One might not think that attending a holiday fundraiser could result in the start of a senior ukulele group, unless of course they know longtime community activist Mickey Peabody.
Two years ago this holiday season, Peabody attended the Stanislaus Senior Foundation holiday fundraiser. As she assessed the silent auction items, her eye was caught, of all things, by a ukulele.
“I made it a goal to win the ukulele,” she said, noting her intent was to start a ukulele group in Oakdale.
“When I was a kid ukuleles were really cheap,” she pointed out. “Doesn’t every kid get a ukulele?”
Not taking a chance and noting the auction sales were for a good cause, Peabody entered a bid to ensure the ukulele would leave with her … and it did.
As it turned out, the instrument was donated by the leaders of the Turlock based senior group, The Sunshine Strummers. Not only were leaders Dan and Kathy Murray present at the event, they offered to help Peabody get her own group started.
No stranger to making things happen, Peabody solicited the help of Recreation Services Supervisor Linda Royalty at the Gladys Lemmons Senior Center.
“Not everybody has a ukulele in their closet, but a lot of people do,” Peabody said. “They go to Hawaii and that’s the thing to do ... buy a ukulele.”
To ensure that the start-up of The Oakdale Silver Strummers (TOSS) had the essentials needed, Peabody returned to the Stanislaus Senior Foundation and applied for a grant. A generous amount of $1,800 was awarded which covered seven instruments, cases, tuners and stands.
“Kathy and Dan told us the basics,” Peabody shared of starting the group, “and then we put the word out there that we had seven ukuleles to loan.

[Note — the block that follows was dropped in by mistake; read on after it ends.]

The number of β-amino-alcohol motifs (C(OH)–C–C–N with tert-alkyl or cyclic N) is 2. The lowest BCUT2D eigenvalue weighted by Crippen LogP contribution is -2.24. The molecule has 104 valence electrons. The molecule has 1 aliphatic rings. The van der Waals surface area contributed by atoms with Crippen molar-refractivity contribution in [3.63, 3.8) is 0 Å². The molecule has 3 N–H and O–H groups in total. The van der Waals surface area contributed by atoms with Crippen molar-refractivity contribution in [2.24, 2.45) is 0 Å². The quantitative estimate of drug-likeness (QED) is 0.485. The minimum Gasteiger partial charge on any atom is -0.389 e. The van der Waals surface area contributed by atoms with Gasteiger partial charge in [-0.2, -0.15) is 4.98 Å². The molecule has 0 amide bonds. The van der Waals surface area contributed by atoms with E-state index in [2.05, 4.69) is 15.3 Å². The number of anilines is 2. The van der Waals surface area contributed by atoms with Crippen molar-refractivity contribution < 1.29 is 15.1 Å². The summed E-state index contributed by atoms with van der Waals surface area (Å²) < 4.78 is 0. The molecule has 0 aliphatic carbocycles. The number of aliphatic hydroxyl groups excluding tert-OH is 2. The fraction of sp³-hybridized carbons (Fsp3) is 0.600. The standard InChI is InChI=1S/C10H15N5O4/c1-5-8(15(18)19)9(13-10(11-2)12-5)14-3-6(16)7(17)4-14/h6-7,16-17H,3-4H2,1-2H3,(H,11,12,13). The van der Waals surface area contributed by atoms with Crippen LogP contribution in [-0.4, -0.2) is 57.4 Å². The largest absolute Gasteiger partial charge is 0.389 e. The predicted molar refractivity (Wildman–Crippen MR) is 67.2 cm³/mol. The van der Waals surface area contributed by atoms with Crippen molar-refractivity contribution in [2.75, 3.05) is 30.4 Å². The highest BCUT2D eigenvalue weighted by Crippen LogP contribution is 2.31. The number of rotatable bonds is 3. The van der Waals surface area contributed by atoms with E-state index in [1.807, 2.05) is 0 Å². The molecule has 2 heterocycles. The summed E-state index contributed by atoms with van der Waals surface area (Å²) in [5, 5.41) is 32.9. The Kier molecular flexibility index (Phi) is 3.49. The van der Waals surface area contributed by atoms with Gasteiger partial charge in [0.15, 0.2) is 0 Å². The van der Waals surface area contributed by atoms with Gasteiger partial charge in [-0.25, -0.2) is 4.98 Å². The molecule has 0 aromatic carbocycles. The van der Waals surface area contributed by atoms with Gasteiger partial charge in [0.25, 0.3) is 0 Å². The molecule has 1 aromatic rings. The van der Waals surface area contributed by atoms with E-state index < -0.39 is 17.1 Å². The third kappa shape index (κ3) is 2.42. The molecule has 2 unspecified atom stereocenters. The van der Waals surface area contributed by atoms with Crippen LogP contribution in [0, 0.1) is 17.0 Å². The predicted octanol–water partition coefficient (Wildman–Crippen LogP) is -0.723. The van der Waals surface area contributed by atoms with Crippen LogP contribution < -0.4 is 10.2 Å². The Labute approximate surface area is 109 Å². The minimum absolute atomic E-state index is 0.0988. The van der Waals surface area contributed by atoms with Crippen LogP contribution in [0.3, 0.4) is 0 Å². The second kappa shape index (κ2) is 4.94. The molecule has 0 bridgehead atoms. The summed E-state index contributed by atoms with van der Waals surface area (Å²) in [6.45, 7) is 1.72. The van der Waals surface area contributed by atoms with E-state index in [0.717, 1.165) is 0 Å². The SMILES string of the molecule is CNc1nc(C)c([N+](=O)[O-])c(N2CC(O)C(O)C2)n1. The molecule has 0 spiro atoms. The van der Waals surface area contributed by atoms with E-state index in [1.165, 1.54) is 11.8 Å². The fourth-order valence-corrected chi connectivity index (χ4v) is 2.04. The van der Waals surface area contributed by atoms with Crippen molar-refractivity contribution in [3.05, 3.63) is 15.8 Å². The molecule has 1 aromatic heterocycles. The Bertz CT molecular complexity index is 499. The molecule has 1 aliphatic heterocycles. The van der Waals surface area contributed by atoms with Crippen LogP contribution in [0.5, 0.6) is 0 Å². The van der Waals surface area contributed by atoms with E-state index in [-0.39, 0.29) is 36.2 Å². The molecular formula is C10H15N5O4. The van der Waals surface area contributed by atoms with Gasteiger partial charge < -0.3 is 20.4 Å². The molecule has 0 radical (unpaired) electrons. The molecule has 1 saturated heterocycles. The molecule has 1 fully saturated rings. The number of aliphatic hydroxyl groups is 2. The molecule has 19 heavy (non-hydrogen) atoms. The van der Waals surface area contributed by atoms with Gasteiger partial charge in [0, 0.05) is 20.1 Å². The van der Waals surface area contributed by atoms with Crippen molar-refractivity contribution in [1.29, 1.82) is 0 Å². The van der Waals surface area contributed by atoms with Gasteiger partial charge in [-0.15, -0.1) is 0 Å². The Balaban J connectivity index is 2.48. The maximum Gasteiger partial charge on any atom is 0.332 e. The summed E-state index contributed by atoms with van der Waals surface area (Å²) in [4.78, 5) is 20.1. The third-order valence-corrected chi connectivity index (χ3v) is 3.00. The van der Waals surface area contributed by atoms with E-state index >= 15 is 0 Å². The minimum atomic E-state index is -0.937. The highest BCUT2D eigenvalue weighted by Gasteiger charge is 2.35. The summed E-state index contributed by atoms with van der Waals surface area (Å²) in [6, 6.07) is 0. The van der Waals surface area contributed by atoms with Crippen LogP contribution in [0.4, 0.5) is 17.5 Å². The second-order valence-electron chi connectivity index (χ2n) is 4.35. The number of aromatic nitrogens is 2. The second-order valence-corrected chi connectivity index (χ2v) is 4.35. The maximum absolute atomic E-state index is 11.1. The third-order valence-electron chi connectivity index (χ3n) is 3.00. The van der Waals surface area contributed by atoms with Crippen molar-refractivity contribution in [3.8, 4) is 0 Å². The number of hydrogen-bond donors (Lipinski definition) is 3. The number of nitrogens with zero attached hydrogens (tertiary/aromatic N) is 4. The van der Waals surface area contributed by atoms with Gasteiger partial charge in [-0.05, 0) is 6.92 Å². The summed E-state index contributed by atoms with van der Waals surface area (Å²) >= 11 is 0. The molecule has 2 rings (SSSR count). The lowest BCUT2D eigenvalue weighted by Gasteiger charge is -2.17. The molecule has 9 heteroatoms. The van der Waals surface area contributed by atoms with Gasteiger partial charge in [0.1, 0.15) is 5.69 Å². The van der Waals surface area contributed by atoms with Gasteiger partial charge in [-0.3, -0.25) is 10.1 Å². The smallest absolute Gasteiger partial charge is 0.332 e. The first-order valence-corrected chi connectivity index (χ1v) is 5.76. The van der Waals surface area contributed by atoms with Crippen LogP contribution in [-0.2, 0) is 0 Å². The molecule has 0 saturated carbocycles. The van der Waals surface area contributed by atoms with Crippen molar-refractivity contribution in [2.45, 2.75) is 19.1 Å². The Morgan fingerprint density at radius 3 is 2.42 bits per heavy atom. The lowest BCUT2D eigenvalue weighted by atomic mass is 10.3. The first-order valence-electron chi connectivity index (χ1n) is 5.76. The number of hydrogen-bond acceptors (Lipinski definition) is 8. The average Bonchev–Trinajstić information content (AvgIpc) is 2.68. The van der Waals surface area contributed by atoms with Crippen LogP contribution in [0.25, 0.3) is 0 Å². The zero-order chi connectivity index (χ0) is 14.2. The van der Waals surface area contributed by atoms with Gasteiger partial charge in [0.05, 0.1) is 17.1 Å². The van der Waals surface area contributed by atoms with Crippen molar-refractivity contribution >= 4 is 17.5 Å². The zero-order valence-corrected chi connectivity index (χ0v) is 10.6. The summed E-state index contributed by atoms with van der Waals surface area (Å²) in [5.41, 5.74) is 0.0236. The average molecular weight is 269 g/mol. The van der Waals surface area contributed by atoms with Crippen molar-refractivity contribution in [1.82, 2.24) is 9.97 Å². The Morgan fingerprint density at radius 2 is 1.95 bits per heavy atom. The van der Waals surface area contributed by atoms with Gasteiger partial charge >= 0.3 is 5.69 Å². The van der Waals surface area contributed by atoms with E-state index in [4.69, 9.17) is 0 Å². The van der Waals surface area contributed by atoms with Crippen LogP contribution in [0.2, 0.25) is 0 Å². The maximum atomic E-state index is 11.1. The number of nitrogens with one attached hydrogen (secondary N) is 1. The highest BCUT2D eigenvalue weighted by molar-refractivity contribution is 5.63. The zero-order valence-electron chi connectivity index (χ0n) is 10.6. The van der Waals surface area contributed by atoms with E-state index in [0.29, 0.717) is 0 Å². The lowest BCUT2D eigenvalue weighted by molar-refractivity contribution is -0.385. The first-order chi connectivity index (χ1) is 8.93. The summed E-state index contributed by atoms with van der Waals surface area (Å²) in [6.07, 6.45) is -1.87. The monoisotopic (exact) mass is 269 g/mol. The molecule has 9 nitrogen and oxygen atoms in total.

“It’s the easiest instrument to learn,” she continued. “It’s not about if we’re going to be concert performers, it’s about having fun.”
And fun they do have.
So much fun in fact, that the group grew to 30 members and now has a beginners group as well.
“People think we’re so proficient they don’t join,” she said of hesitant beginners, “because we sing loud.”
Peabody touts the vocal accompaniment of the members as the piece de resistance, sharing that some members may ‘air strum’ and sing.
“You don’t have to make every chord,” she chuckled. “We strive to have a good time.”
Not only did the popularity lead to a beginners group, but a hula group as well. The hula group accompanies TOSS when they perform for various groups and organizations, as well as at care facilities.
“I was stunned,” gig master Peabody said of its popularity, “because we only talked about it at the Senior Center. We’re always looking to expand.”
Peabody shared the group is open to any and all seniors.
“I knew it would happen,” she said of the group’s beginning, “because seniors … people have the wrong idea when they hear ‘seniors.’ We’re viable; interesting … life goes on for us.”
No past musical experience is required to join. And while they don’t charge to perform at varying locations, donations are encouraged.
“We have slight expenses to sustain the group,” Peabody said, pointing to sheet music and instrument maintenance among the group expenses. “It’s up to the groups to keep it going.”
For additional information on TOSS beginners or veteran groups, contact Linda Royalty at 845-3566 or Peabody at 471-9859.
“We’re just fortunate to have a great senior facility,” Peabody said of the Senior Center. “I think this is another one of the jewels in the crown of Stanislaus County.”